Why Some Stores Don’t Take Credit Cards

Cash Only
••• ministryofstories/Flickr/CC BY 2.0

You might love paying with plastic, but many business owners wish you’d use cash, a debit card, or even a check instead. If you’ve ever had a hard time using credit cards, you might wonder why some stores and restaurants don’t take them (or even debit cards). The dreaded phrase “sorry, we don’t accept cards” or a less subtle “cash only” sign suggest that the business owner has particular concerns.

You can usually boil those concerns down to cost, certainty, and complexity.

Processing Costs

Businesses pay fees to accept card payments. Typically, they pay a percentage of each transaction, and they might also face flat monthly charges as part of their merchant account. For credit card transactions, fees are often around 2 percent to 3 percent of your total purchase, bus some cards are more expensive than others.

When margins are slim: That might not seem like much, but some businesses only make a small profit on goods and services, and those fees eat into tight margins. Business owners face a tough choice between smaller profits or passing the cost on to customers, and many businesses would prefer to avoid both of those options.

Debit cards: Debit card payments are less expensive than credit cards to process, but some business owners don’t realize that or they can’t tell the difference between cards. Others throw the baby out with the bathwater and just require everybody to pay by cash or check.

Minimums and surcharges: Some stores try to limit the damage from swipe fees by imposing minimums on credit card purchases or charging customers extra for using credit cards. Merchants aren’t supposed to set minimums or charge fees for debit card purchases, but the lines often get blurred.

Credit card rewards: Why are credit cards so expensive? Credit cards offer several benefits that you don’t get with debit cards. Cards with rewards, such as cash back and travel cards, are especially costly for merchants. Those benefits only go to a subset of card users, but the store owner pays for those benefits in the form of higher fees. When viewed another way, all of the other customers subsidize reward card users by paying higher prices.

Taxes: You might argue that taxes are another type of cost, and some businesses use cash to minimize taxes. Without an electronic record of every transaction, it’s hard for the IRS to prove that you’re underreporting. This is probably the exception and not the rule, but it happens.

Certainty of Payment

Cash is king. When you pay with cash, businesses know that the transaction is complete, and there’s minimal risk of future complications. The money could be counterfeit, but that’s relatively unlikely. Cash is available immediately for business owners to use or deposit.

Card payments: When you pay with plastic, it can take several days for the money to become available in a business’ merchant account (especially with a credit card). What’s more, the charges might get reversed in a few months: If the card gets used fraudulently or a customer is unhappy with a product or service, card issuers are quick to issue a chargeback.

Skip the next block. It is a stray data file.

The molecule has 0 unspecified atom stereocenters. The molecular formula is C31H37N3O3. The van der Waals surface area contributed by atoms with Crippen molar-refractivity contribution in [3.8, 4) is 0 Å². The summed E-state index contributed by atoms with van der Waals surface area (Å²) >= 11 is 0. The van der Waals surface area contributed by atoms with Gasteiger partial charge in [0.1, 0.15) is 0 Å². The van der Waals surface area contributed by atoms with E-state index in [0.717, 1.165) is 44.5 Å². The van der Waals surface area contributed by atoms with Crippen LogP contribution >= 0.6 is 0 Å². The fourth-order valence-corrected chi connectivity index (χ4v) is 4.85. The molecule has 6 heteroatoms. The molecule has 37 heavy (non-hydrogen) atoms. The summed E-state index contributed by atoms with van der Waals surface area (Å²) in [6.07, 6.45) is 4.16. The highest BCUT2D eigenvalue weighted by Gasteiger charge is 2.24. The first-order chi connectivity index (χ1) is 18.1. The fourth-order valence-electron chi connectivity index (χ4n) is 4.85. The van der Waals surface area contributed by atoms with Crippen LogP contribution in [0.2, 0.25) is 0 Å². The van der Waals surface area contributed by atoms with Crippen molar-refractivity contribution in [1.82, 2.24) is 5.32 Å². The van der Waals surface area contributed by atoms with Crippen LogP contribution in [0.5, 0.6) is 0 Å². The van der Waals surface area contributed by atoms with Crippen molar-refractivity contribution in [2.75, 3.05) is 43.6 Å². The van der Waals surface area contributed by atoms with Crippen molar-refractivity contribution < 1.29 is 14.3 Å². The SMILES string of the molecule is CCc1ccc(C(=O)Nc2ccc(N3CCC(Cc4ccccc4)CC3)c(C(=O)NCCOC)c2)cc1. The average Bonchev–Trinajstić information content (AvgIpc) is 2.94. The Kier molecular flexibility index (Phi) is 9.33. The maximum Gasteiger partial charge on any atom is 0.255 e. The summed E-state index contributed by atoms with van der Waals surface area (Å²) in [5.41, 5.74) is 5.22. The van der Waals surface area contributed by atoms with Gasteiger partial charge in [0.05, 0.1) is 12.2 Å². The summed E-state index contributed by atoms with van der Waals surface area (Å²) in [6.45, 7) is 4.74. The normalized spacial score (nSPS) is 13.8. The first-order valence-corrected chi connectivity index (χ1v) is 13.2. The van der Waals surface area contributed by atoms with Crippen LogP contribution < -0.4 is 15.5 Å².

Check payments: In some ways, checks are safer for merchants because it’s harder for customers to take their money back. Of course, anybody can write bad checks or stop payment on a check, but once the customer’s bank pays on the check (which might take several weeks), it’s hard to unilaterally pull the money back. Instead of clicking buttons or working through card issuers, they need to go through a more “impartial” dispute resolution process.

Also, businesses can sometimes get a heads up on bogus accounts or people who frequently bounce checks with a check verification service.


Given the issues above, some businesses decide to avoid cards altogether. They might actually benefit from accepting cards, but they don’t feel like figuring out how to overcome the challenges and find the right payment solution. The work required to pick a vendor and choose the best pricing model is just too much.

In many cases, these businesses don’t need to accept cards—they’ve got enough business already. That’s a luxury only enjoyed by businesses that offer a unique product that customers love. For example, imagine a taco stand with a line out the front door: Customers are already spending enough, so there’s no need to take on the problems that come with cards.

All that said, it’s getting easier and less expensive for businesses to accept card payments every day.

Why Stores Don’t Accept AmEx and Discover

Some stores accept plastic, but they’re selective. Most merchants accept Visa and MasterCard, but occasionally they decide not to take American Express and Discover. That’s typically because of the same problems described above—but those issues are amplified with AmEx and Discover.

Consumers love their AmEx and Discover cards. But fees for accepting those cards tend to be higher than plain-old Visa and MasterCard. What’s more, it might be easier for customers to dispute and reverse charges with those issuers. Most people with an AmEx card usually also have a Visa or MasterCard, so they could pay with another card if they wanted. Still, some cardholders are so loyal they claim they’ll avoid doing business with merchants that don’t accept their favorite cards.